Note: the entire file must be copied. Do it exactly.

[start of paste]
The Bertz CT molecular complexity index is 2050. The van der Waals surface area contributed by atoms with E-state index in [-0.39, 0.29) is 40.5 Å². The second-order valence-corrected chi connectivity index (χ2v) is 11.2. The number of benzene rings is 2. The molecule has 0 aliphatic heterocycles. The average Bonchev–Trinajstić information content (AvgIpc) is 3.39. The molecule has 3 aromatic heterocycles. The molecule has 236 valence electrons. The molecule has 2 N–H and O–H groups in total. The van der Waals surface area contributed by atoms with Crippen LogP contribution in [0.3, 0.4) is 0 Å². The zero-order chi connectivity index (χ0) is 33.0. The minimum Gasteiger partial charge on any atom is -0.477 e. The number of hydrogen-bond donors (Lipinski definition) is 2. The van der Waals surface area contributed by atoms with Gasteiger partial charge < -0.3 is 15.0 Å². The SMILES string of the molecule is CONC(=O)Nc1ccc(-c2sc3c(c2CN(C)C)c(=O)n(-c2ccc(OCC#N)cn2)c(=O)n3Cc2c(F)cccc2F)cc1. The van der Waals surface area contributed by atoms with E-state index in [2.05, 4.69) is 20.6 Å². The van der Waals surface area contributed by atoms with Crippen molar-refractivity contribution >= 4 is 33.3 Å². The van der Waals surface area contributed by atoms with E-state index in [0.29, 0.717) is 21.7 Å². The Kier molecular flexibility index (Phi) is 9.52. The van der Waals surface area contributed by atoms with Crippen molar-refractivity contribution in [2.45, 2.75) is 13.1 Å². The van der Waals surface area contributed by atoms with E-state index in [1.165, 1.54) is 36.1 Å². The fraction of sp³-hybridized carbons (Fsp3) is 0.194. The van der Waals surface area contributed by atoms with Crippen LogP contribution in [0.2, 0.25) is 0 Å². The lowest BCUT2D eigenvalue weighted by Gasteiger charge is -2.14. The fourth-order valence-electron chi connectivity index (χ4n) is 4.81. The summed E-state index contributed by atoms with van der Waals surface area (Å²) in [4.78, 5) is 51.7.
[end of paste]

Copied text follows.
The Bertz CT molecular complexity index is 2050. The van der Waals surface area contributed by atoms with E-state index in [-0.39, 0.29) is 40.5 Å². The second-order valence-corrected chi connectivity index (χ2v) is 11.2. The number of benzene rings is 2. The molecule has 0 aliphatic heterocycles. The average Bonchev–Trinajstić information content (AvgIpc) is 3.39. The molecule has 3 aromatic heterocycles. The molecule has 236 valence electrons. The molecule has 2 N–H and O–H groups in total. The van der Waals surface area contributed by atoms with Crippen LogP contribution in [0.3, 0.4) is 0 Å². The zero-order chi connectivity index (χ0) is 33.0. The minimum Gasteiger partial charge on any atom is -0.477 e. The number of hydrogen-bond donors (Lipinski definition) is 2. The van der Waals surface area contributed by atoms with Gasteiger partial charge < -0.3 is 15.0 Å². The SMILES string of the molecule is CONC(=O)Nc1ccc(-c2sc3c(c2CN(C)C)c(=O)n(-c2ccc(OCC#N)cn2)c(=O)n3Cc2c(F)cccc2F)cc1. The van der Waals surface area contributed by atoms with E-state index in [2.05, 4.69) is 20.6 Å². The van der Waals surface area contributed by atoms with Crippen molar-refractivity contribution >= 4 is 33.3 Å². The van der Waals surface area contributed by atoms with E-state index in [0.29, 0.717) is 21.7 Å². The Kier molecular flexibility index (Phi) is 9.52. The van der Waals surface area contributed by atoms with Crippen molar-refractivity contribution in [2.45, 2.75) is 13.1 Å². The van der Waals surface area contributed by atoms with E-state index in [1.165, 1.54) is 36.1 Å². The fraction of sp³-hybridized carbons (Fsp3) is 0.194. The van der Waals surface area contributed by atoms with Crippen LogP contribution in [0.2, 0.25) is 0 Å². The lowest BCUT2D eigenvalue weighted by Gasteiger charge is -2.14. The fourth-order valence-electron chi connectivity index (χ4n) is 4.81. The summed E-state index contributed by atoms with van der Waals surface area (Å²) in [4.78, 5) is 51.7.